The community first sought resolution through written correspondence and meetings. In a July 31 letter, the community appealed directly to the Los Filos general manager and explained that their efforts to address grievances with the manager assigned to them “always end with incomplete responses or without resolution and with arrogant acts and insults that extend to acts of discrimination and lack of respect.” They requested that the general manager be assigned to them instead. But he was dismissed that very week. Subsequently, communication with and trust in the company began rapidly eroding.

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The hidden connection between a US steel company and the controversial Los Pinares mine in Honduras

Jennifer Avila y Danielle Mackey | Univision

An environmental conflict marked by violence is raging in Guapinol, Honduras, where local inhabitants resist an iron oxide mine in a national park. 

GUAPINOLDiscreetly and without public announcement, the largest steel producer in the United States, the Nucor Corporation, spent at least four years associated with an iron mine in Honduras under fire for its presumed persecution of social leaders who are protesting the ecological damage the mine may cause in protected land, according to documents obtained through a cross-border journalism collaboration between Contracorriente, the Centro Latinoamericano de Investigación Periodística (CLIP) and the Univision Investigative Unit.

Nucor, a publicly traded company coddled by President Donald Trump, partnered in 2015 with the prominent Honduran businessman Lenir Pérez and his wife Ana Isabel Facussé, owners of Inversiones Los Pinares -- a company that is waging battle against the residents of a town called Guapinol, who oppose the company's planned mine in the Carlos Escaleras National Park, in the northern part of this Central American nation. The conflict has left a wake of people dead, injured and imprisoned.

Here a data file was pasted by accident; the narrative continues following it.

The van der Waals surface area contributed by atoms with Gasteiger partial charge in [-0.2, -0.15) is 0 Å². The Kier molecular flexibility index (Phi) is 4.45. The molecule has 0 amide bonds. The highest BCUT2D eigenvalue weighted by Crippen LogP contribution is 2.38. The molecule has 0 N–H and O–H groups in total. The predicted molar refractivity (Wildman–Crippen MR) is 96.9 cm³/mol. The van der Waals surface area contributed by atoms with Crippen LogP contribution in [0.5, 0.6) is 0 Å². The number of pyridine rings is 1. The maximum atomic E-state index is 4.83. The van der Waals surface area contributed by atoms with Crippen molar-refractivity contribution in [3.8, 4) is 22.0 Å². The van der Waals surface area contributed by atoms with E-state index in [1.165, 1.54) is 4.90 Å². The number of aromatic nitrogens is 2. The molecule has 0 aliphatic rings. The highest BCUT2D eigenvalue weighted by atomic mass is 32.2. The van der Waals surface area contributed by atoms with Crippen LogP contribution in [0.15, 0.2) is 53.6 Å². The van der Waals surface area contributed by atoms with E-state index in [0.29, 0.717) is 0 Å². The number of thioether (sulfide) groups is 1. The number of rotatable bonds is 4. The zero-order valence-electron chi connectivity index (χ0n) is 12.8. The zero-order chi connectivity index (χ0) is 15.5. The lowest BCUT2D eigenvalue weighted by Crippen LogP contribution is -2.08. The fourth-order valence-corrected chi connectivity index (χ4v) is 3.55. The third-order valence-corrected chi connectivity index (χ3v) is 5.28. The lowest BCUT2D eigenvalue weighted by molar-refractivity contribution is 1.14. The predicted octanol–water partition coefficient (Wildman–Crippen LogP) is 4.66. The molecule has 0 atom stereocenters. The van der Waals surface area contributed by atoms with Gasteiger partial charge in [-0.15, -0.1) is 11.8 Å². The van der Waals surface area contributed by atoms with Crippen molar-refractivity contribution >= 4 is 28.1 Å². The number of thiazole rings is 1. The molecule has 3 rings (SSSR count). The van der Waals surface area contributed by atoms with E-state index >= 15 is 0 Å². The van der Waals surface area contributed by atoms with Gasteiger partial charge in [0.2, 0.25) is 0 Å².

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Thousands of Salvadorans endure COVID-19 without running water to wash their hands

Global Voices

agua3 800x435One of the most essential aspects of COVID-19 prevention is regularly washing your hands; however, hundreds of thousands of Salvadorans are facing COVID-19 without reliable access to water. According to the United Nations, more than 600,000 people did not have access to any type of drinking water and sanitation services in 2016 and more than one million people only had access to deficient water services. According to news reports, this situation has possibly worsened due to the pandemic.

Rosa Amelia Mendoza, a 45-year-old mother of three who resides in Colonia Altavista, a municipality about 15 kilometers from downtown San Salvador, has not had any running water in her house since the pandemic started back in March 2020. In fact, she hasn't had any tap water consistently in her home for over two years. On a phone call with Global Voices she said:

“I am afraid for my family, everyone recommends that you wash your hands regularly, just to make sure the virus doesn't get to you. But how can you do that if there is no water to do it with? There is no river or well nearby that we can go carry water, and we don't have the means to pay a water truck regularly. I am not working right now.”